Granera, far away enough to lose cell service, close enough to get there and back for lunch. A century-old farmhouse, the ideal place to bring the whole family together in summer, for Christmas, or just on a regular Sunday. These gatherings are the demand, and the farmhouse is the setting that needs to be prepared for them.
The house is located with its back to the street and half underground. You walk down to an esplanade where there is a well; from there, skirting the house, you enter beneath the pergola that runs the length of the entire south façade. This paved, terraced area becomes a green space under the large oak tree that hides the garden. Beyond that, woodlands.
The building maintains its structure of loadbearing walls that divides the house into three separate, independent spaces. This layout is preserved. The stone walls are stripped, and the necessary passageways are created to connect these spaces. Three large openings are created on the ground floor, on the south façade. This action radically changes how the building operates. The boundaries between the inside and outside are blurred: the room, the balcony window, the shade of the pergola, and the landscape all blend into one.
When the farmhouse was built, that idea didn’t exist. The technology didn’t allow for large panes of glass, or insulation, or efficient heating installations. Now, we’re all looking to bring together interior and exterior. The barbecue and the fireplace are installed on the boundary between the two. That threshold becomes the center of the house. It is the space to meant for weekend lunches and long conversations.
Inside, each room has its own function. The kitchen and dining room at the end adjacent the entrance to the plot; the access with the original staircase and a bathroom at the center of the house; and the living room in the most secluded, quiet section. On the first floor, the existing distribution of bedrooms is maintained. At one end, the master bedroom connects to a gallery created in a previous expansion. On the other side, there are the children’s rooms and a bathroom. In the middle, the grandchildren’s room. The staircase and an open playroom act as a distributor and passageway between walls.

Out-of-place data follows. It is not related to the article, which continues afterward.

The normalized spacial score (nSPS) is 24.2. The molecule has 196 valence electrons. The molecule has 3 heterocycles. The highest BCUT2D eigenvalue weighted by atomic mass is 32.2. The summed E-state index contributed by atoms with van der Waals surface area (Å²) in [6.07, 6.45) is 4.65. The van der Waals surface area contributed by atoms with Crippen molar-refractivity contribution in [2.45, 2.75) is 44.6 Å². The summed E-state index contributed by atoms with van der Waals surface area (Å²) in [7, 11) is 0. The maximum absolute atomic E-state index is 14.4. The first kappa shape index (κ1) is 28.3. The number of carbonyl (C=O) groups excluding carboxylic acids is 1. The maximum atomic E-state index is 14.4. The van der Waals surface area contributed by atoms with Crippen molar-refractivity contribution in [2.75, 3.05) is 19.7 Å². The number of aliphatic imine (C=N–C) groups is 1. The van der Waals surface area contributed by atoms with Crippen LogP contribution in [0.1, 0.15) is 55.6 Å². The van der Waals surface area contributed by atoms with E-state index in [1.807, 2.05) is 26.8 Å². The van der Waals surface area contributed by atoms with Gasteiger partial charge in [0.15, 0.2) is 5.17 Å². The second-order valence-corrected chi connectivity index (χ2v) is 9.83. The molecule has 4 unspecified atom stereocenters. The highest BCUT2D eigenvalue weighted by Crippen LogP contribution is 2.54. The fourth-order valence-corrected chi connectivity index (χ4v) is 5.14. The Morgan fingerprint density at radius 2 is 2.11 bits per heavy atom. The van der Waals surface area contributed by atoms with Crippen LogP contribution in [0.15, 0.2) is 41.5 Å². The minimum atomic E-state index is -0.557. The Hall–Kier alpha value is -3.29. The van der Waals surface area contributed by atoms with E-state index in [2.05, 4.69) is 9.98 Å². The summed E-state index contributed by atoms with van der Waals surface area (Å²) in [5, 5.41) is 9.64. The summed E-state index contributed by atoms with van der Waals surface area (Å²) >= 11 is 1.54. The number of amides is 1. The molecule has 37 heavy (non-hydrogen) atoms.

The same stone walls provide the finishes for the entire interior. Local stone walls with a thickness of 50, 60, and 70 centimeters, original ceilings with ceramic beams plastered and painted white, and a single flooring material throughout the intervention.
The stone walls are also the temperature regulators for the house. Their thermal inertia and good orientation keep the house insulated in winter and cool in summer. The north façade, half buried against the ground, is reclad to control infiltrations. The ceiling and roof are insulated and the windows and doors are replaced. The wisteria that will grow across the pergola, the rolling blinds and wooden shutters guarantee good control of sunlight.
The building adapts to its surroundings, as it would have when the farmhouse was first built, optimizing the use of immediate resources. The walls are restored using local stone and coated with lime mortar and paint. Hot water and heating are supplied by a biomass furnace, and a provision is made for solar panels. An old natural well with drinking water is restored under the house. The roof collects all the rainwater, which is channeled into a tank for irrigation of the garden. Waste water is treated and filtered into the ground.
The rest of the ingredients will be children running inside, cookouts under the pergola and conversations after meals, naps under the oak tree and evenings by the fire.